Jazz on the River
Jazz has not always been "America's classical music." In the first decades of the twentieth century it was regarded by much of the black and white Establishment as unsettling, provocative, even dangerous—attitudes exacerbated by the social upheaval of the Great Migration around the time of World War I. Enter black riverboat jazz bands to negotiate the color line: to help "white Americans approach in an oblique manner underlying social and cultural changes that were too deep and too heavily laden with pain, guilt, and fear for most citizens to discuss openly" (5). Such is the thesis of Jazz on the River by William Howland Kenney, who, like in his earlier studies of Chicago jazz and recorded music, supports his argument with speculative but compelling historical and cultural analyses.
On the riverboat, servings of jazz-accompanied dances were diluted with generous helpings of schottisches, polkas, waltzes. Blues and very slow (or very fast) dancing in general were prohibited, and the carefully-rehearsed, tuxedo-clad musicians read from stock arrangements that left little room for improvisation. Because of these restrictions, riverboat jazz was modified into "a partially tamed adaptation of New Orleans jazz" which "eliminated violence, affirmed the possibility of social order, and offered a promise of racial reconciliation" (81).
Music on the river began early in the nineteenth century with black roustabouts, who, after loading or unloading cargo, entertained packet boat passengers on board between stops. When railroads made packet boats obsolete by the end of the century, excursion boats emerged on the nation's largest waterways in response to the public's fascination with the "swan complex"—a romantic association of river travel with "water, air, whiteness, and graceful feminine movement" (32). Kenney sees riverboat orchestras as refined extensions of roustabout culture and as stimuli to the swan complex.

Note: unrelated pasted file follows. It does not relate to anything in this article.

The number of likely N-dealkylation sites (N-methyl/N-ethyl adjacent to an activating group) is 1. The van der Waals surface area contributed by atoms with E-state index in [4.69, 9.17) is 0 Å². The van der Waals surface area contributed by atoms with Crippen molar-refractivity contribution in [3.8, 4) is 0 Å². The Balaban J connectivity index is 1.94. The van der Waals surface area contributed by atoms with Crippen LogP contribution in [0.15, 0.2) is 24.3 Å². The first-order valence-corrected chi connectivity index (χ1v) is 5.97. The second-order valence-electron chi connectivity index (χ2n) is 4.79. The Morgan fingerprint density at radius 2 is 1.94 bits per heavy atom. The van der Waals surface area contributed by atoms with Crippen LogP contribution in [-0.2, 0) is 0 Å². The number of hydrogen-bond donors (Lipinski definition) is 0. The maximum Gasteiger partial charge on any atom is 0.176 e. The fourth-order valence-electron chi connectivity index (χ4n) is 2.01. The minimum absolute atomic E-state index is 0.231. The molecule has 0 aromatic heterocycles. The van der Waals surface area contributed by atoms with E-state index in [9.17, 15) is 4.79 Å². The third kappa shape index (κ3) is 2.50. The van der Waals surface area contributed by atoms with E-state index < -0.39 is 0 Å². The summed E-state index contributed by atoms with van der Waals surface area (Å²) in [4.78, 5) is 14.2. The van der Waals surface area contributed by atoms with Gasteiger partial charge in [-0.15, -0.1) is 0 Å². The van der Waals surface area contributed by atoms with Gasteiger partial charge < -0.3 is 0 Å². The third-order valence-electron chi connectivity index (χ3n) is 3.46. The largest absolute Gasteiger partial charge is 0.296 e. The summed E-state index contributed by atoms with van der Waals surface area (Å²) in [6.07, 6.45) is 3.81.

Chapter One traces the history of the Streckfus family, whose four generations dominated the excursion boat business on the Mississippi and Ohio Rivers until the 1950s. Although dance bands played on Streckfus steamers as early as 1901, the hiring of Fate Marable, a light-skinned, hard-drinking pianist from Paducah, Kentucky, as band leader [End Page 154] in 1907 was to make history. From 1917 until 1940, Marable, the topic of Chapter Two, ran a waterborne jazz "conservatory" for black musicians that emphasized music literacy and professional discipline. Louis Armstrong, Marable's most famous "graduate" and the subject of Chapter Three, became, for three summers (1919–1921), "the focus of a highly symbolic cultural struggle between oral and literate approaches to musical performance" (75). Subsequent chapters investigate the musical cultures of Memphis and St. Louis; the riverboat careers of Bix Beiderbecke and Jess Stacey; riverboat jazz on the Ohio; and the decline of jazz on the river. Appendices include exhaustive lists of excursion boat musicians and river songs and tunes.
The book is well written and well researched. Jazz may have been born in the Crescent City and attained its first maturity in the Windy City, but it "grew up" on the Mississippi. Kenney's account of the music's little-known adolescence helps to explain its appeal and acceptance by the general public.